So, if not the Death Penalty, sterner and longer prison terms?

robel

Well-known Member
Last edited:

robel

Well-known Member
Never.

And certainly not for manslaughter.

Are you suggesting that the verdict of the above, despite it being manslaughter, is anything other than cold blooded murder? And yes I do understand the difference, in law.
 

Dave

Distinguished Member
Are you suggesting that the verdict of the above, despite it being manslaughter, is anything other than cold blooded murder? And yes I do understand the difference, in law.

Yes it's manslaughter and clearly you don't understand the difference in law or otherwise.

Hopefully the death penalty will never return to a civilised society as it's abhorrent and makes us all as guilty as the accused.
 

robel

Well-known Member

robel

Well-known Member
Yes it's manslaughter and clearly you don't understand the difference in law or otherwise.

Hopefully the death penalty will never return to a civilised society as it's abhorrent and makes us all as guilty as the accused.

Educate me, why is it considered manslaughter?
 
Never. Killing is wrong. State sponsored killing is wrong. Killing people because they killed people makes no sense and is still wrong. An eye for an eye makes the whole world blind.
 

Dave

Distinguished Member
Educate me, why is it considered manslaughter?

Because there was no intention to kill or seriously injure the children. The "Mens Rea" or "Guilty Mind" wasn't there so it can't be murder.

It was manslaughter as the children died from Mick Philpott's actions even though he obviously had no intention to kill them. In this case it would be manslaughter by unlawful act.
 

robel

Well-known Member
Because there was no intention to kill or seriously injure the children. The "Mens Rea" or "Guilty Mind" wasn't there so it can't be murder.

It was manslaughter as the children died from Mick Philpott's actions even though he obviously had no intention to kill them. In this case it would be manslaughter by unlawful act.

I have issues with that explanation.
 

DPinBucks

Distinguished Member
Yes it's manslaughter and clearly you don't understand the difference in law or otherwise.

Hopefully the death penalty will never return to a civilised society as it's abhorrent and makes us all as guilty as the accused.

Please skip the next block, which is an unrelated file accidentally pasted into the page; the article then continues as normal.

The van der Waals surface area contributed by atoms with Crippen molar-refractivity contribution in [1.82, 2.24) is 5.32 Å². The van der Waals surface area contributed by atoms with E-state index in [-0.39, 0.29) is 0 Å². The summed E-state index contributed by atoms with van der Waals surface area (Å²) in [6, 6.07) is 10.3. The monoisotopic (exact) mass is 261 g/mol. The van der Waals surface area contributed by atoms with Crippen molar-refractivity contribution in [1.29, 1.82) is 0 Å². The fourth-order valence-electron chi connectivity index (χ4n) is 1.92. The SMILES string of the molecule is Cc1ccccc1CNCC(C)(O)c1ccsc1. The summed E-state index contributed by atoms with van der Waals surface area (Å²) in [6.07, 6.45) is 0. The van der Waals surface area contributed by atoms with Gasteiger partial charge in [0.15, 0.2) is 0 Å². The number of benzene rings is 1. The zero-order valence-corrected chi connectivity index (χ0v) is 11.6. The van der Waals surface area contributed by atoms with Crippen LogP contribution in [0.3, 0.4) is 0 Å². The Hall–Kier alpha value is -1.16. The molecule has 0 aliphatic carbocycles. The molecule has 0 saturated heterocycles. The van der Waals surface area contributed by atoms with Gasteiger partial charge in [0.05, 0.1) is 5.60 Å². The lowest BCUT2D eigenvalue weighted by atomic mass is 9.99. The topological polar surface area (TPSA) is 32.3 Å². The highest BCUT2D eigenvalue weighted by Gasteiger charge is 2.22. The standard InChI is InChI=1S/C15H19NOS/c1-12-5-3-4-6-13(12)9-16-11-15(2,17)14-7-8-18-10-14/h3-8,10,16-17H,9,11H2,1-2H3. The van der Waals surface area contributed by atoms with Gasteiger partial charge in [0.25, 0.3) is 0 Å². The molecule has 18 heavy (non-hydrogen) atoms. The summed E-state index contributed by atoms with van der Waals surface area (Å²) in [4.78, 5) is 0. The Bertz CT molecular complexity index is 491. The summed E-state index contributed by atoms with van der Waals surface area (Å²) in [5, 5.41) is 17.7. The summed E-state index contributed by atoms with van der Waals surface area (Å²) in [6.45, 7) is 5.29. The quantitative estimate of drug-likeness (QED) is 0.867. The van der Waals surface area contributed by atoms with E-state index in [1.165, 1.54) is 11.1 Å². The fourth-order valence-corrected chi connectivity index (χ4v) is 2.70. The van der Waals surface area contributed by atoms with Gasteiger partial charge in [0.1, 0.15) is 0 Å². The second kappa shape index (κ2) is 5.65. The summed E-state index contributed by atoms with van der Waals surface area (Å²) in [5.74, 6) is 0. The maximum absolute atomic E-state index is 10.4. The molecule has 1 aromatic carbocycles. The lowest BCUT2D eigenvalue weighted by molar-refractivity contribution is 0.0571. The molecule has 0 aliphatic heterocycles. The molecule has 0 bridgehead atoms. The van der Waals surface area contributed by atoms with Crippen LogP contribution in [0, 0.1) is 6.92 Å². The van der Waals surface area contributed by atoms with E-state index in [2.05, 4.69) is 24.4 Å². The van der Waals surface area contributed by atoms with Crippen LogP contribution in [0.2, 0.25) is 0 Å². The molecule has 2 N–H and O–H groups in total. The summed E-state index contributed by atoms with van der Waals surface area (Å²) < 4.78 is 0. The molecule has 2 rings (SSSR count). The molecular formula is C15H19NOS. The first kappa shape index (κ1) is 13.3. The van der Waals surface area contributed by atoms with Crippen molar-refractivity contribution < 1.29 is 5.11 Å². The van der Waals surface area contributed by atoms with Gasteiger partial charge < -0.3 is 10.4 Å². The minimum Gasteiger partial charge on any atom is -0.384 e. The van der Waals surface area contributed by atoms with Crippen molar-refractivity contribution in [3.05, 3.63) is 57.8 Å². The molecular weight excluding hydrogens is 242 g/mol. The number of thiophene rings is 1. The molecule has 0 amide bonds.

Thanks. You answered for me.
 

MikeTV

Well-known Member
I always find it somewhat bizarre that our legal system seems to sentence people on the basis of the consequences of someone's actions, rather than the intent. Take driving offences - it seems that if you drive at 35 mph and kill coach load of school kids, you may be imprisoned. Alternatively, you might drive at 35 mph, and simply receive a ticket. I'm not sure I understand the difference in the offences? I should say, I'm not claiming to have any in-depth of knowledge of these legal matters.
 

DarenD

Well-known Member
They both looked like a right pair but they didn't set out to kill their own kids.

Although I agree with the death penalty in say the cinema shootings in America these 2 should just get life.
 

Dave

Distinguished Member
I have issues with that explanation.

You may well have but it's still the law.

Were those children killed in the most tragic and stupid way? Yes they were.

Were they murdered? No.

It makes little odds either way whether they are convicted of manslaughter or murder because I would suggest that the sentences (particularly for Mick) will almost certainly be life anyway.
 

blue max

Distinguished Member
They both looked like a right pair but they didn't set out to kill their own kids.

Although I agree with the death penalty in say the cinema shootings in America these 2 should just get life.

For what purpose? Revenge?
 

bosque

Novice Member
Hang them and maybe 5 years later you might find out they were innocent after all, alas you can't bring back dead bodies.
 

Dave

Distinguished Member
I always find it somewhat bizarre that our legal system seems to sentence people on the basis of the consequences of someone's actions, rather than the intent.

I'd say that's an entirely correct approach. The vast majority of offences require a criminal act in conjunction with a state of mind to be complete. There are exceptions where omissions will amount to an offence and offences of strict liability where no state of mind at all is required.

Take for instance the recent-ish offence of causing death by careless driving. The offence needs 2 elements, careless driving and death caused by it to anyone other than the driver.

Careless driving is a very very easy offence to commit, if someone happens to die because of it you can now go to prison for a very simple driving error. That to me is a step too far but shows what a crazy legal system we'd have if offences were all based on state of mind only.
 

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